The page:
Calling for humane immigration reform grounded in civil and human rights, some 40 Houston-area clergy came to the bimah at Congregation Beth Israel on April 23 to urge support for a bipartisan Senate immigration bill. In a press conference organized by The Metropolitan Organization, the religious leaders applauded the Border Security, Economic Opportunity, and Immigration Modernization Act of 2013 (S. 744)...
community organizing in Arizona, Arizona Interfaith Network, immigration organizing, Bishop Kikanes, Bishop Smith
Arizona Bishops & Clergy Strategize for Immigration Reform
Episcopal Diocese of Arizona
Friday, March 8, 2013
75 bishops and clergy from Lutheran, Jewish, Presbyterian, Catholic, Episcopal and Methodist faiths strategized on the future of immigration reform at an ecumenical gathering organized by the Arizona Interfaith Network.
Bishop Gerald Kicanas, of the Catholic Diocese of Tucson told the group that “today is a day to develop…strategies” and challenged clergy, asking “what can we do to mobilize our congregations?” Episcopal Bishop Kirk Smith asserted that “the current system is broken, cruel and an affront to God and man.” West / Southwest IAF
2,000 attend New Haven hearing on bill to give licenses to undocumented
The New Haven Register
Tuesday, March 5, 2013
NEW HAVEN — Carolina Bortolleto, an undocumented student from Danbury, came forward Monday to testify, not for herself, but on behalf of her parents, explaining what drivers’ licenses would for mean for them. “Sitting in the back seat I can see my mom shaking and praying if she sees the police behind us. ... ‘Pull over anywhere. Pretend we are stopping for coffee. Pretend we are stopping at this restaurant, because if the police stop us, we are going to be deported,” Bortolleto said of the daily fear they experience just driving to work or to school or the grocery store. “All these basic tasks that you take for granted, are filled with anxiety for me and my family,” said Bortolleto, who is a leader in CT Students for a DREAM. She was one of 2,000 people from around the state who came to Wilbur Cross High School where they filled the auditorium and spilled into the gymnasium and the cafeteria to testify on behalf of proposed legislation that would provide licenses to the undocumented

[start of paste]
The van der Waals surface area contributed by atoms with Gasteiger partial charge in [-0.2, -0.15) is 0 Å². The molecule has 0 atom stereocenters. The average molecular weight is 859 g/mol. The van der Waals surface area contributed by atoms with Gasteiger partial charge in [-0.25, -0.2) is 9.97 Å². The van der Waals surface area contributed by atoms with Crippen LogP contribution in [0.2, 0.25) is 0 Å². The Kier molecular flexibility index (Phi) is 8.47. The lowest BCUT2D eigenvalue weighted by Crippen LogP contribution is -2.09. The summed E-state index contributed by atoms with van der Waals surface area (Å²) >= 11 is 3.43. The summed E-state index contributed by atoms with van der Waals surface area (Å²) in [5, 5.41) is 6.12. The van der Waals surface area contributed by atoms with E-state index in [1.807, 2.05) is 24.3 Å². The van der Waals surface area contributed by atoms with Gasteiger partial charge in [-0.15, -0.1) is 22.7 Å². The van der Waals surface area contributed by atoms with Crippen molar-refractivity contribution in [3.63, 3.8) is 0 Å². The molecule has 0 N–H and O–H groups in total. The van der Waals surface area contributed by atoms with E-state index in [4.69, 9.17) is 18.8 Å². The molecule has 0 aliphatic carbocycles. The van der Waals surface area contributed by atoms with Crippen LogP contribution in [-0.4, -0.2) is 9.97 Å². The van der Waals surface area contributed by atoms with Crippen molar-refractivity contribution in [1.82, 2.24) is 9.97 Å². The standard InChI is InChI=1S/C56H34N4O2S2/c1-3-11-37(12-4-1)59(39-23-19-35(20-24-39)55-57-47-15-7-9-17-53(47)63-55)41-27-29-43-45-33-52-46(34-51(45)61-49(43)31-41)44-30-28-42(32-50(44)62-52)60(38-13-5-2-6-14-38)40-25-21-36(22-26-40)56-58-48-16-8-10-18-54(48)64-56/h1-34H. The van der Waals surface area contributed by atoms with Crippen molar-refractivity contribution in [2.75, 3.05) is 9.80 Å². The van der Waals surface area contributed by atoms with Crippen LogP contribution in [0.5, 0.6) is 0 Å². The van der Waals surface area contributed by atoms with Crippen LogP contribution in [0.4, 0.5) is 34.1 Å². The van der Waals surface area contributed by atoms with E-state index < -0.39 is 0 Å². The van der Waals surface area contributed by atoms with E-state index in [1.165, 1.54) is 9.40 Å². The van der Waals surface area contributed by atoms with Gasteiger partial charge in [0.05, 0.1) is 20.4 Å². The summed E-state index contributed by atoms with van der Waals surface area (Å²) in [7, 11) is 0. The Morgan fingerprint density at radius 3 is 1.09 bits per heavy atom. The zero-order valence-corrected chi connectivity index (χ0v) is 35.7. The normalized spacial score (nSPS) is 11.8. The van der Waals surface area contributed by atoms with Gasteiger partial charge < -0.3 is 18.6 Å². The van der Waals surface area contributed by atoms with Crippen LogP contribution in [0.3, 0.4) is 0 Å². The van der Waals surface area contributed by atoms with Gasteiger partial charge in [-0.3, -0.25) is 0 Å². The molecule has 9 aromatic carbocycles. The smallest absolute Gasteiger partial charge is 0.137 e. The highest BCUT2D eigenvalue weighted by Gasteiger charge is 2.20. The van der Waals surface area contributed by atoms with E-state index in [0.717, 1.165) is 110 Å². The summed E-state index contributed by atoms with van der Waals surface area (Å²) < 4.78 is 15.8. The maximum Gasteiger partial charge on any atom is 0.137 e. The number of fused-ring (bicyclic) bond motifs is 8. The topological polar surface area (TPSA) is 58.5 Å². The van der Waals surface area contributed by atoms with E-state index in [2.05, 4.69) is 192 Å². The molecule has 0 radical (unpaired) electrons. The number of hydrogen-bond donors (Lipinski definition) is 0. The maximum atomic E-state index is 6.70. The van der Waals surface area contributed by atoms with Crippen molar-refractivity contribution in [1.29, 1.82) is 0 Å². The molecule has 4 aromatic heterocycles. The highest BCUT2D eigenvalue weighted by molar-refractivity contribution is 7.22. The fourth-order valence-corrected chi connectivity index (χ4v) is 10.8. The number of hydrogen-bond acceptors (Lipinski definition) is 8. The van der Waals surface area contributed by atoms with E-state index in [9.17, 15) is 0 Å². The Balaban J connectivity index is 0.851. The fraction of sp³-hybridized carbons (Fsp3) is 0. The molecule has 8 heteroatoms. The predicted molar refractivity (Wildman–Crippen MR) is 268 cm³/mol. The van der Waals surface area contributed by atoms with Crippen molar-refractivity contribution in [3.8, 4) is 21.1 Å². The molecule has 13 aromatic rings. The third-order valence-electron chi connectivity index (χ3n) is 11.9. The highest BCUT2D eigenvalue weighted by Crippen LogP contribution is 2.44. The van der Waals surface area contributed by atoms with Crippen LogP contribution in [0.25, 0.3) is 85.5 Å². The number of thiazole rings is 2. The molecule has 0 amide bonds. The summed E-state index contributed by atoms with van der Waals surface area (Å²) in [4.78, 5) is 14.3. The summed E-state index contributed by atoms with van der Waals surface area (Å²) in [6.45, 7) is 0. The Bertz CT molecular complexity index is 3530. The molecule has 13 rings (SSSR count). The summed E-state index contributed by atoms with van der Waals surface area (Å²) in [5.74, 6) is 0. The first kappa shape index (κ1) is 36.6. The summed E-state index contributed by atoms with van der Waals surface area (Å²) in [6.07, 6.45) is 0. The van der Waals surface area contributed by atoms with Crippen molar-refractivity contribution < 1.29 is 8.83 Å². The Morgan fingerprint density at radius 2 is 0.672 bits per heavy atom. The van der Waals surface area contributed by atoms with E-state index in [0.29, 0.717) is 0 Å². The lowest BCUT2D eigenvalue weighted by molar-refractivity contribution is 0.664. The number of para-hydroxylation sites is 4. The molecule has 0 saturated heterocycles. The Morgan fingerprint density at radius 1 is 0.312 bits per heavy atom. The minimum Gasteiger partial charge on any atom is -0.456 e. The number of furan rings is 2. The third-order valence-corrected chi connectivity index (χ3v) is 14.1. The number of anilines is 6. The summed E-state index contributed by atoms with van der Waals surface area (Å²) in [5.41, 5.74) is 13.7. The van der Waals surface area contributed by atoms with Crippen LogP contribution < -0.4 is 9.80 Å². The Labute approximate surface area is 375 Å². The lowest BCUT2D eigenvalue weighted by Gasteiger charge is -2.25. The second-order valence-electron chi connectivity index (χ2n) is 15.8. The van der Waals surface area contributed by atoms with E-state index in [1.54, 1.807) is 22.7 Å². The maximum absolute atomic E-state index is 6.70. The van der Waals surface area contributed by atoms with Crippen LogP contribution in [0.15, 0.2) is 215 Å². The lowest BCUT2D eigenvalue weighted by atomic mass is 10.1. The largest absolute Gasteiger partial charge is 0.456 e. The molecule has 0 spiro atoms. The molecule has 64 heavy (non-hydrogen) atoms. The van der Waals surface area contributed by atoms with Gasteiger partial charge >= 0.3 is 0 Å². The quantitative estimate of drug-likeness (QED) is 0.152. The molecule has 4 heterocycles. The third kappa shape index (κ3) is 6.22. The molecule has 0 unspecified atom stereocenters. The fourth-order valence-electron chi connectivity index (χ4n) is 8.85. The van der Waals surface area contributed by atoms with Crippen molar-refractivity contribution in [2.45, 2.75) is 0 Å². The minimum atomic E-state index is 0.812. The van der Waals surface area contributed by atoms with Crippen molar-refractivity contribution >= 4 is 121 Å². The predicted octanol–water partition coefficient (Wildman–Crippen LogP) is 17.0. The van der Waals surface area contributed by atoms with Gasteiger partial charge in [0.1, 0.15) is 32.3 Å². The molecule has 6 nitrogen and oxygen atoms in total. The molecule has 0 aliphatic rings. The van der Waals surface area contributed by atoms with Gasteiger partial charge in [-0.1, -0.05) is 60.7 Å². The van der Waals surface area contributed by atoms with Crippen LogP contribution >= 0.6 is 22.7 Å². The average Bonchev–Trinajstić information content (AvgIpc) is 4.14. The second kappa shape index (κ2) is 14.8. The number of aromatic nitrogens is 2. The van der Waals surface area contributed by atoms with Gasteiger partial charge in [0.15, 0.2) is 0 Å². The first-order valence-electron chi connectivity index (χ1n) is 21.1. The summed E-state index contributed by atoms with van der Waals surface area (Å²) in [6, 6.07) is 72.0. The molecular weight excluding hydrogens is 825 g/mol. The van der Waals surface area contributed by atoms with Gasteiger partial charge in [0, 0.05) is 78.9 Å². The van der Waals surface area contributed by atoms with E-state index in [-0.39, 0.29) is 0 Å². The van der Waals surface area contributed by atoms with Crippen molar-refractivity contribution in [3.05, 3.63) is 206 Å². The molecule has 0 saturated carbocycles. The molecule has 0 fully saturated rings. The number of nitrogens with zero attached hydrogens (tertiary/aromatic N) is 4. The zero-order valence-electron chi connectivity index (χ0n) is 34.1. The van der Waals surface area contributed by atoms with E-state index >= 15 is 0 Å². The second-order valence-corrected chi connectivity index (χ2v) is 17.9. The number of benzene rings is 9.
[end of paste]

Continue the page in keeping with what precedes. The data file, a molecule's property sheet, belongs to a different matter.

Let Immigrants Get Driver's Licenses
Monday, February 18, 2013
In a perfect world, everyone in this country would be here legally and be eligible for all of the privileges of citizenship. In the world we've got, however, there are some 12 million undocumented immigrants in the country, tens of thousands in Connecticut. The vast majority came here to work and gain a better life — the same reason people have been coming to these shores for nearly four centuries. As New York Times writer Adam Davidson recently observed, the immigrants mostly help the economy. But to do so, many need to drive.... Congregations Organized for a New Connecticut, a group of more than two dozen religious congregations from the southwestern part of the state, has researched the issue and believes that allowing an estimated 54,000 undocumented immigrants to get licenses would make driving safer and less expensive for everyone.
Working on behalf of the powerless
Monday, February 4, 2013
The angry letters practically write themselves. Illegal means illegal. Stop rewarding law-breakers. And on and on. Few issues lend themselves to demagoguery as easily as immigration. So the idea of allowing people referred to as illegal immigrants to obtain driver's licenses from the state of Connecticut will be a nonstarter to many people.
Churches and lawmakers pushing to allow undocumented immigrants to get driver's licenses
New Haven Register
Friday, January 4, 2013
NEW HAVEN — A coalition of churches and lawmakers will push this General Assembly session to allow undocumented immigrants to get driver's licenses as a safety issue that protects all residents. The effort is being led by CONECT, or Congregations Organized for a New Connecticut, which said some 200 community leaders are expected to attend a rally at 2 p.m. Sunday at St. Rose of Lima Church, 115 Blatchley Ave., to kick off the effort.